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Lung cancer is probably the most intensely imaging dependent sub-specialty within respiratory medicine. Historically chest physicians have had close involvement with imaging. The development of mass miniature chest radiographs is attributed to Manuel Dias de Abreu, a Brazillian pulmonologist1 and in conjunction with providing a tuberculosis service, chest physicians have reported mass miniature chest radiographs, independent of radiologists. Although the latter is now neither appropriate or indeed the case, in lung cancer, chest physicians along with other clinicians within the cancer multidisciplinary team (MDT) rely heavily on imaging and, aided by the accessibility of images afforded by the Picture Archiving and Communication System (PACS) are becoming increasingly expert. Furthermore, chest physicians are using imaging more for their own diagnostic and therapeutic procedures; in particular transthoracic and endobronchial ultrasound. It is axiomatic therefore that a radiologist who is firmly committed to the cancer MDT makes an enormous contribution to an effective care pathway. Thus any new development in imaging will have a considerable impact on lung cancer clinicians' clinical practice whether they deal principally with diagnosis and staging (chest physicians and radiologists) or treatment (oncologists and thoracic surgeons).
Over the last 10 years there have been important developments in the lung cancer care pathway from early diagnosis through diagnosis and staging and to treatment, many of these driven by improved imaging. It is necessary to have a clear idea about the performance of an imaging test (or any test) to understand how a result should influence management. A self-evident point about imaging tests is that because they do not sample tissue, they tend to yield a greater number of false positive and false negative results and therefore have a lower specificity and negative predictive value compared with minimally invasive tests. Indeed, as imaging tests improve their sensitivity the place of tests that provide biopsy samples is more about excluding benign disease than confirming malignancy.2–5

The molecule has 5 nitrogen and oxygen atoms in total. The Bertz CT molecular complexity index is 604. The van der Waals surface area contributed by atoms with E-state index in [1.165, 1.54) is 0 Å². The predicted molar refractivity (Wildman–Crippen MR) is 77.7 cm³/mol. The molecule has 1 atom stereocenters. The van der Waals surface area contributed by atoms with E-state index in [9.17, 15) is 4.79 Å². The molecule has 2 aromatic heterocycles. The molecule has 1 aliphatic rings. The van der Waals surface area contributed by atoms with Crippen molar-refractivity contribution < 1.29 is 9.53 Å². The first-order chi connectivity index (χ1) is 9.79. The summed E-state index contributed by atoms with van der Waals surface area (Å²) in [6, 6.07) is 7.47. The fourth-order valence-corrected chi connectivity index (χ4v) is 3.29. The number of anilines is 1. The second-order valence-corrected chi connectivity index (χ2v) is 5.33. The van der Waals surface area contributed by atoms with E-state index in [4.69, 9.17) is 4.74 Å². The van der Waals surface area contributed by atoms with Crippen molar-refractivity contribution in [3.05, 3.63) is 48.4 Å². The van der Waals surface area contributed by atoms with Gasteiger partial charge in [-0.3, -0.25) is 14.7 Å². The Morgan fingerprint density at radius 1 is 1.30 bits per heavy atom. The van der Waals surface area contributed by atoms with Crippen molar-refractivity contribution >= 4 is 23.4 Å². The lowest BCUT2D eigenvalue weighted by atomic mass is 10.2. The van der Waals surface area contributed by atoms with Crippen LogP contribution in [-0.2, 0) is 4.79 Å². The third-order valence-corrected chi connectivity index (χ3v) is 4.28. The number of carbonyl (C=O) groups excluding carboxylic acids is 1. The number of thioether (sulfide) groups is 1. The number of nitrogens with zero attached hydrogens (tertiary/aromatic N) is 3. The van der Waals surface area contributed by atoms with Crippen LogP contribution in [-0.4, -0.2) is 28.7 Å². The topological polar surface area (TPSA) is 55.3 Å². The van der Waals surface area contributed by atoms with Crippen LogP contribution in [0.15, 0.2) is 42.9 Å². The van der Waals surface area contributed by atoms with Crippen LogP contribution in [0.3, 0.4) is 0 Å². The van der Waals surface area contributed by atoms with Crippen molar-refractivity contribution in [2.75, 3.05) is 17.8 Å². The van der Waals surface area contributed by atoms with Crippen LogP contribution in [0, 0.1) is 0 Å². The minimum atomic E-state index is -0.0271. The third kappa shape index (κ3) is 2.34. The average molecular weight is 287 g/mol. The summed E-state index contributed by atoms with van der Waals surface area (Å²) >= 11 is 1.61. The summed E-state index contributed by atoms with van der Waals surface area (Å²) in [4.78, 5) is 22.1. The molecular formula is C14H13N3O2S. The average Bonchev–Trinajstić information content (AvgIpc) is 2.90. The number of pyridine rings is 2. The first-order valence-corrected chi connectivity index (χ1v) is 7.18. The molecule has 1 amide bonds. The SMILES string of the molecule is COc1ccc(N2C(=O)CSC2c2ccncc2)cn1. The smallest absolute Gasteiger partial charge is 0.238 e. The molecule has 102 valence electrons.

The central role of multi-detector CT (MDCT) with contrast administration as a test early on in the lung cancer diagnostic and staging pathway is now firmly established and is essential in most patients to guide the next diagnostic test.6 Thus most fast-track lung cancer services ask for CT scans prior to the first outpatient consultation. CT is a sensitive test to detect lung cancer but not specific, especially if staging information is required.7–10 Similarly, the added information provided by FDG-PET scanning has led to universal use in lung cancer pathways, especially where patients are potentially suitable for treatment with curative intent. However, as data accumulate, the limitations of this test are becoming clear. PET-CT is a good example of a test that has a high sensitivity for lung malignancy8 9 and is good at excluding macroscopic disease (except in the brain). However, despite a negative PET-CT, there remain approximately 20% of patients who present with metastatic disease after what was felt to be curative treatment of early stage disease (arguably important to include when classifying patients who are ‘true negatives’).10 PET-CT is also a sensitive test for lymph node involvement, which is, as we are reminded in this issue of Thorax,11 (see page 287) an important and independent prognostic factor. Studies have shown that a negative PET-CT of significantly enlarged nodes on CT (≥10 mm short axis) still carries a 15% risk of being a false negative.8 9 A further paper in this issue has confirmed that PET-CT cannot be used to exclude nodal disease where nodes are enlarged on CT. However Fischer et al12 (see page 294) also showed that where nodes are not significantly enlarged on CT, the false negative rate of PET-CT was only 4% (only one out of 29 patients) This finding provides strong support for the currently recommended approach that where there are no significantly enlarged lymph nodes on CT and no significant FDG uptake on PET, treatment with curative intent should be offered without further preoperative mediastinal staging but with systematic nodal dissection where treatment is surgical.13 When mediastinal nodes are large, further staging is clearly required, irrespective of the findings of PET-CT. A recent randomised trial of combined endobronchial and endoesophageal ultrasound needle aspiration (EBUS and EUS) versus mediastinoscopy has shown that the approaches are equivalent (and when combined better than either alone).14 The study by Fischer et al is supportive of these findings.12 In the immediate future, decisions about which is offered and whether negative EBUS/EUS results are followed by surgical staging will depend on local expertise and audited test performance.